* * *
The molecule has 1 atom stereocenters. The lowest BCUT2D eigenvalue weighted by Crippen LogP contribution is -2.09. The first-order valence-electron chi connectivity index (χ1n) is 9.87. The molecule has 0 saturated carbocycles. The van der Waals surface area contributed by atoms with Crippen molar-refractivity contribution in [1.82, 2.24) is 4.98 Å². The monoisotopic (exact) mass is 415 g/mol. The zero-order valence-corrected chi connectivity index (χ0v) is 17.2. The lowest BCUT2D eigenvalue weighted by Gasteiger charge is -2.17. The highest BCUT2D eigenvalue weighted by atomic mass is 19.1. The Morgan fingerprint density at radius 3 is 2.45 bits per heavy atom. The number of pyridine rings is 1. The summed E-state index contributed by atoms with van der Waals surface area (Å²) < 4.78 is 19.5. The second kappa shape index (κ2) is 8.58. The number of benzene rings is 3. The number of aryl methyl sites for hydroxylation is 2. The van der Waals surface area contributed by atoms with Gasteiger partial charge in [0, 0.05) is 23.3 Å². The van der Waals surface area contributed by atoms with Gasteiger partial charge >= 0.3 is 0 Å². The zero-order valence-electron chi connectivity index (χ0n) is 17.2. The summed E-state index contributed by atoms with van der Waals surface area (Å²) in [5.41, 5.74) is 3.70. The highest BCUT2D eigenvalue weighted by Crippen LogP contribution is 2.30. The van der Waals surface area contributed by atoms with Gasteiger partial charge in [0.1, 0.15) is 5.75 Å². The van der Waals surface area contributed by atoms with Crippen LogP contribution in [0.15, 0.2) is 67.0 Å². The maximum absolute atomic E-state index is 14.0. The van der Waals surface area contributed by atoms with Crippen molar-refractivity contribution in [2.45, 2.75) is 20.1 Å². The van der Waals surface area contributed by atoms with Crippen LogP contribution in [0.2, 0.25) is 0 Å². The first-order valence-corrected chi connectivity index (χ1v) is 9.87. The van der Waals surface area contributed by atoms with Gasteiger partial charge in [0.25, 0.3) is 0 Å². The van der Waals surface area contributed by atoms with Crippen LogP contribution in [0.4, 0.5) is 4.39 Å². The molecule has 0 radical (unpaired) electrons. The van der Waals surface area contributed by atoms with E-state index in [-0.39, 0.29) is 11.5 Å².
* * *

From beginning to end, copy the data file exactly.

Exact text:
The molecule has 1 atom stereocenters. The lowest BCUT2D eigenvalue weighted by Crippen LogP contribution is -2.09. The first-order valence-electron chi connectivity index (χ1n) is 9.87. The molecule has 0 saturated carbocycles. The van der Waals surface area contributed by atoms with Crippen molar-refractivity contribution in [1.82, 2.24) is 4.98 Å². The monoisotopic (exact) mass is 415 g/mol. The zero-order valence-corrected chi connectivity index (χ0v) is 17.2. The lowest BCUT2D eigenvalue weighted by Gasteiger charge is -2.17. The highest BCUT2D eigenvalue weighted by atomic mass is 19.1. The Morgan fingerprint density at radius 3 is 2.45 bits per heavy atom. The number of pyridine rings is 1. The summed E-state index contributed by atoms with van der Waals surface area (Å²) < 4.78 is 19.5. The second kappa shape index (κ2) is 8.58. The number of benzene rings is 3. The number of aryl methyl sites for hydroxylation is 2. The van der Waals surface area contributed by atoms with Gasteiger partial charge in [0, 0.05) is 23.3 Å². The van der Waals surface area contributed by atoms with Gasteiger partial charge >= 0.3 is 0 Å². The zero-order valence-electron chi connectivity index (χ0n) is 17.2. The summed E-state index contributed by atoms with van der Waals surface area (Å²) in [5.41, 5.74) is 3.70. The highest BCUT2D eigenvalue weighted by Crippen LogP contribution is 2.30. The van der Waals surface area contributed by atoms with Gasteiger partial charge in [0.1, 0.15) is 5.75 Å². The van der Waals surface area contributed by atoms with Crippen LogP contribution in [0.15, 0.2) is 67.0 Å². The maximum absolute atomic E-state index is 14.0. The van der Waals surface area contributed by atoms with Crippen molar-refractivity contribution in [2.45, 2.75) is 20.1 Å². The van der Waals surface area contributed by atoms with Crippen LogP contribution in [0.2, 0.25) is 0 Å². The first-order valence-corrected chi connectivity index (χ1v) is 9.87. The van der Waals surface area contributed by atoms with Gasteiger partial charge in [0.25, 0.3) is 0 Å². The van der Waals surface area contributed by atoms with Crippen LogP contribution in [0.4, 0.5) is 4.39 Å². The molecule has 0 radical (unpaired) electrons. The van der Waals surface area contributed by atoms with E-state index in [-0.39, 0.29) is 11.5 Å².